Just a year ago, the Climategate files — a collection of emails, data, and computer source code — were somehow purloined from the University of East Anglia Climate Research Unit and made public. PJ Media was one of the first news organizations to cover them, with the first breaking news story out within hours of their first discovery (“Hacker Releases Data Implicating CRU in Global Warming Fraud“).
The full consequences are not yet clear, but the files’ release probably led to the collapse of the Copenhagen climate conference — to which the Obama administration had committed no little amount of political capital — and certainly contributed to the public’s increasing skepticism about the supposed consensus of climate science.
In some ways, the most surprising part of the Climategate files was how well they confirmed the dark suspicions of climate skeptics: there really were problems with replicating some of the most quoted results, there really had been some questionable manipulations made so the data would present the “right” picture, and there really was a somewhat covert group, composed of scientists on the “human agency” side of the argument and certain “reliable” environmental journalists, who were working together to suppress counter-evidence and assassinate the reputations of the skeptics.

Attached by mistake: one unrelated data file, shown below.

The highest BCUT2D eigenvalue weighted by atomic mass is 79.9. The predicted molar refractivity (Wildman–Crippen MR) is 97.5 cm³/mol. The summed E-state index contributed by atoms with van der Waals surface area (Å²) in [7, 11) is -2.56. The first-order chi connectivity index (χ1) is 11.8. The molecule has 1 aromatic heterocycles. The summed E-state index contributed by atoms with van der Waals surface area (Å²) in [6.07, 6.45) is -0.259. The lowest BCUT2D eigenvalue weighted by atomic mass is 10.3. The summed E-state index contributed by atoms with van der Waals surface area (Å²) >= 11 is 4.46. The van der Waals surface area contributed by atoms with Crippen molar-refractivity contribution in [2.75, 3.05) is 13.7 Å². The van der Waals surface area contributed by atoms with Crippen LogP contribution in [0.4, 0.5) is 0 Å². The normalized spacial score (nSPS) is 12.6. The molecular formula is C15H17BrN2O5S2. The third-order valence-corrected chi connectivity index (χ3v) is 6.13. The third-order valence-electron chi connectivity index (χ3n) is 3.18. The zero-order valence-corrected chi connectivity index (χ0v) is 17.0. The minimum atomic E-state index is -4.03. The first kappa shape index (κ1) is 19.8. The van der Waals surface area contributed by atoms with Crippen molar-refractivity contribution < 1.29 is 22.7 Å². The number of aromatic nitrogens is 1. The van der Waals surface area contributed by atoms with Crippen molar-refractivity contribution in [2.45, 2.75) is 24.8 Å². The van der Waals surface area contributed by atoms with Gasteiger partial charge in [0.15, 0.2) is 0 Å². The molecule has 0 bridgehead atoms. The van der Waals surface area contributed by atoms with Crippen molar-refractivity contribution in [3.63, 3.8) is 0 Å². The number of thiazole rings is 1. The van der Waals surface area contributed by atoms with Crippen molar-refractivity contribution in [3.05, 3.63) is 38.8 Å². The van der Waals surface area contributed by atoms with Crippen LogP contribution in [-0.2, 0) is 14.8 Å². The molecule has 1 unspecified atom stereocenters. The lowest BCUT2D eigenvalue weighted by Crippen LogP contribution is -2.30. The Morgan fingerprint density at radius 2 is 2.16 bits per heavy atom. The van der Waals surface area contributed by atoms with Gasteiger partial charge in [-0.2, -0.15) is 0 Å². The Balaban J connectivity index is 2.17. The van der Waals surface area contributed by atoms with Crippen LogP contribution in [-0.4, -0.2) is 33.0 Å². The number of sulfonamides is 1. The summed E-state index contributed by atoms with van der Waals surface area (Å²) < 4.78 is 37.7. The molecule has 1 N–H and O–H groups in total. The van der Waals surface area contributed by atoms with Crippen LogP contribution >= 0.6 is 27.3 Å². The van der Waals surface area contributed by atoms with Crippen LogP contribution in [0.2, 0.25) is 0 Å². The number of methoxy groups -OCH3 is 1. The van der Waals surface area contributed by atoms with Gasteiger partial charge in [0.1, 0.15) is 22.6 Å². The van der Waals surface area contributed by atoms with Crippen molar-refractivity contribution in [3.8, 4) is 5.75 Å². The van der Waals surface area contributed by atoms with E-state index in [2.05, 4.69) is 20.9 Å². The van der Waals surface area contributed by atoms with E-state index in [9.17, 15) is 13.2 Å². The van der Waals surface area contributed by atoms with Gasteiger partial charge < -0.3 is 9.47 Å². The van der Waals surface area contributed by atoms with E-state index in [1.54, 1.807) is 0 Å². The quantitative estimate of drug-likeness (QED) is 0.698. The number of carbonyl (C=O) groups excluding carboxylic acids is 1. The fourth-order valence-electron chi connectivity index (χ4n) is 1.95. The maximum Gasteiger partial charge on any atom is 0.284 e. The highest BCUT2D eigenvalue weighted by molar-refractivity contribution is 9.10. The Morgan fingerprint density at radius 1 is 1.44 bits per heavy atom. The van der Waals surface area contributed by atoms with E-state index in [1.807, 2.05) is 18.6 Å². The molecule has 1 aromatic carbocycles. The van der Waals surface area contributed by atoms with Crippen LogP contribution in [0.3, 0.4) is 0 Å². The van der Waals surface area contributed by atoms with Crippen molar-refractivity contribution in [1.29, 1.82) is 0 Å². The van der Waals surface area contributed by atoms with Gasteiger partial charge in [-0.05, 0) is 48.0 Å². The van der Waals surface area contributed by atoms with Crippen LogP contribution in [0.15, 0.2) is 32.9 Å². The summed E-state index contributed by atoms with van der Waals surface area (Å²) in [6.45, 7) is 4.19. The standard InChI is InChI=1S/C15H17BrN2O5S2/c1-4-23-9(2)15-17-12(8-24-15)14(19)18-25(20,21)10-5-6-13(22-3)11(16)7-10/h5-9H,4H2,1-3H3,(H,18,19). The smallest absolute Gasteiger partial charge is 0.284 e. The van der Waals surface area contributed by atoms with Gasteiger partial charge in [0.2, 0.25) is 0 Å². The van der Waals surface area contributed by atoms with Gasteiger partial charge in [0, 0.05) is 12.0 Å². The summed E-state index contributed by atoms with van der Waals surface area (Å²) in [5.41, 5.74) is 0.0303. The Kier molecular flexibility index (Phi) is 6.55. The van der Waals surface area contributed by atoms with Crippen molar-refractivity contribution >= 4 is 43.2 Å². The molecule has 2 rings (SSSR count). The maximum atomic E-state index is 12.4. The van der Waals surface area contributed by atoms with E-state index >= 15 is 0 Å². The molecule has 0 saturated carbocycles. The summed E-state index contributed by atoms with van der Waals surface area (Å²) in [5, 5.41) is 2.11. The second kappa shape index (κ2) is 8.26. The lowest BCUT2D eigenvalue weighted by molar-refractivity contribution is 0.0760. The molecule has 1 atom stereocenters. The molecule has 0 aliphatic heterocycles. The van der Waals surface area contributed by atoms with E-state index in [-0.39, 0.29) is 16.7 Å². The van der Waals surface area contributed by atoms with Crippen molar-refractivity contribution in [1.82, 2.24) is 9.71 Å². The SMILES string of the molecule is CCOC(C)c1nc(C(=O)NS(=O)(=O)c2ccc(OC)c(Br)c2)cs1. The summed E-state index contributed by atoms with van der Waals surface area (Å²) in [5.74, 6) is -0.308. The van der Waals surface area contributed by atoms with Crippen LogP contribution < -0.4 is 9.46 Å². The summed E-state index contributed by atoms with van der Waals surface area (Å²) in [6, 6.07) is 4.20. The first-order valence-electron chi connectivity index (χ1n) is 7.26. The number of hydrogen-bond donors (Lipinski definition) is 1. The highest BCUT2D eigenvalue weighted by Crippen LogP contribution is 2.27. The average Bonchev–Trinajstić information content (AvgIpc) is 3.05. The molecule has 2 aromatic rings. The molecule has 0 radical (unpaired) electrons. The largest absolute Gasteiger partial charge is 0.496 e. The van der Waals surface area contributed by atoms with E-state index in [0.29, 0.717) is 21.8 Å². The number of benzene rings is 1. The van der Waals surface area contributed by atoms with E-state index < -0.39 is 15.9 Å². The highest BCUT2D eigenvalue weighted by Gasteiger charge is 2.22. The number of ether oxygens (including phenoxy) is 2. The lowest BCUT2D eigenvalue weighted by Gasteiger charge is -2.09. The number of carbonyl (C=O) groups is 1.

Almost exactly a year later, Julius Assange and the WikiLeaks website revealed another collection of similarly purloined data. This time, the data was a collection of diplomatic cable traffic among American diplomats all over the world, some of it considered very sensitive — classified SECRET. Again, the purloined messages proved very embarrassing to the authors, although in this case the damage wasn’t just to egos and reputations; the cables did damage to American interests, even to national security.
On December 3rd, the Guardian newspaper in the United Kingdom published one of a series of stories based on the cables, this one titled “WikiLeaks cables reveal how U.S. manipulated climate accord.” The United States really was applying considerable political and diplomatic pressure on other players; the scientific “consensus” had long since been subsumed by the pressure to score a political win. As the Guardian put it:
Hidden behind the save-the-world rhetoric of the global climate change negotiations lies the mucky realpolitik: money and threats buy political support; spying and cyberwarfare are used to seek out leverage.
The bribes — sorry, I mean promised aid — was no mean amount of money. The Guardian reports amounts in the tens and hundreds of millions of dollars. The government of the Maldives set their price at $30 million. With a population of roughly 300,000, that is $100 per person in a country where the average household gets by on $450 a year.